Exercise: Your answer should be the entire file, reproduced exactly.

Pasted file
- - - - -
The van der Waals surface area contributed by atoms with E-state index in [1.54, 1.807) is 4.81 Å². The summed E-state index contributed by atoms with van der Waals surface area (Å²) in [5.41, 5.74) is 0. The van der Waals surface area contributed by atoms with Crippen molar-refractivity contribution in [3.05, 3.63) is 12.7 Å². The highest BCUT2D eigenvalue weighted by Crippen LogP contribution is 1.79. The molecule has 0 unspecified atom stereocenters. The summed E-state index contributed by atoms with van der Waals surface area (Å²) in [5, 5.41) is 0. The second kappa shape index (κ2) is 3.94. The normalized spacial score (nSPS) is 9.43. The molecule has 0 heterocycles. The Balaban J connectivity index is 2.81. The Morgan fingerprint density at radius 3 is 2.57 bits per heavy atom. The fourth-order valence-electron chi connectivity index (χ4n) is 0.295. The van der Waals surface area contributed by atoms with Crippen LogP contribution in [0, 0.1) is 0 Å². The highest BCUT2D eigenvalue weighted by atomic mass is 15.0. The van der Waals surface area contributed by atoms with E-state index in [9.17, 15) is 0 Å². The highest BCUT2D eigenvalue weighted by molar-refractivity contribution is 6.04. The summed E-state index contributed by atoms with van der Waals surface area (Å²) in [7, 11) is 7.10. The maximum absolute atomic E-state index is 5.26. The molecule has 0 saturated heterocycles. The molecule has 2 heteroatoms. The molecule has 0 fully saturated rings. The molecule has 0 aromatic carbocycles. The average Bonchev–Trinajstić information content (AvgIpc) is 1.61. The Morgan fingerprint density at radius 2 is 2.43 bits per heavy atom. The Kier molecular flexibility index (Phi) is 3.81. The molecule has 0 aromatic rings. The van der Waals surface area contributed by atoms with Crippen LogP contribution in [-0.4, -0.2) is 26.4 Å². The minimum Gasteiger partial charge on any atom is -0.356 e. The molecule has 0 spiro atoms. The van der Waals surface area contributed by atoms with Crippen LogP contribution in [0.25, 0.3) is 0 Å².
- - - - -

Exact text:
The van der Waals surface area contributed by atoms with E-state index in [1.54, 1.807) is 4.81 Å². The summed E-state index contributed by atoms with van der Waals surface area (Å²) in [5.41, 5.74) is 0. The van der Waals surface area contributed by atoms with Crippen molar-refractivity contribution in [3.05, 3.63) is 12.7 Å². The highest BCUT2D eigenvalue weighted by Crippen LogP contribution is 1.79. The molecule has 0 unspecified atom stereocenters. The summed E-state index contributed by atoms with van der Waals surface area (Å²) in [5, 5.41) is 0. The second kappa shape index (κ2) is 3.94. The normalized spacial score (nSPS) is 9.43. The molecule has 0 heterocycles. The Balaban J connectivity index is 2.81. The Morgan fingerprint density at radius 3 is 2.57 bits per heavy atom. The fourth-order valence-electron chi connectivity index (χ4n) is 0.295. The van der Waals surface area contributed by atoms with Crippen LogP contribution in [0, 0.1) is 0 Å². The highest BCUT2D eigenvalue weighted by atomic mass is 15.0. The van der Waals surface area contributed by atoms with E-state index in [9.17, 15) is 0 Å². The highest BCUT2D eigenvalue weighted by molar-refractivity contribution is 6.04. The summed E-state index contributed by atoms with van der Waals surface area (Å²) in [7, 11) is 7.10. The maximum absolute atomic E-state index is 5.26. The molecule has 0 saturated heterocycles. The molecule has 2 heteroatoms. The molecule has 0 fully saturated rings. The molecule has 0 aromatic carbocycles. The average Bonchev–Trinajstić information content (AvgIpc) is 1.61. The Morgan fingerprint density at radius 2 is 2.43 bits per heavy atom. The Kier molecular flexibility index (Phi) is 3.81. The molecule has 0 aromatic rings. The van der Waals surface area contributed by atoms with Crippen LogP contribution in [-0.4, -0.2) is 26.4 Å². The minimum Gasteiger partial charge on any atom is -0.356 e. The molecule has 0 spiro atoms. The van der Waals surface area contributed by atoms with Crippen LogP contribution in [0.25, 0.3) is 0 Å².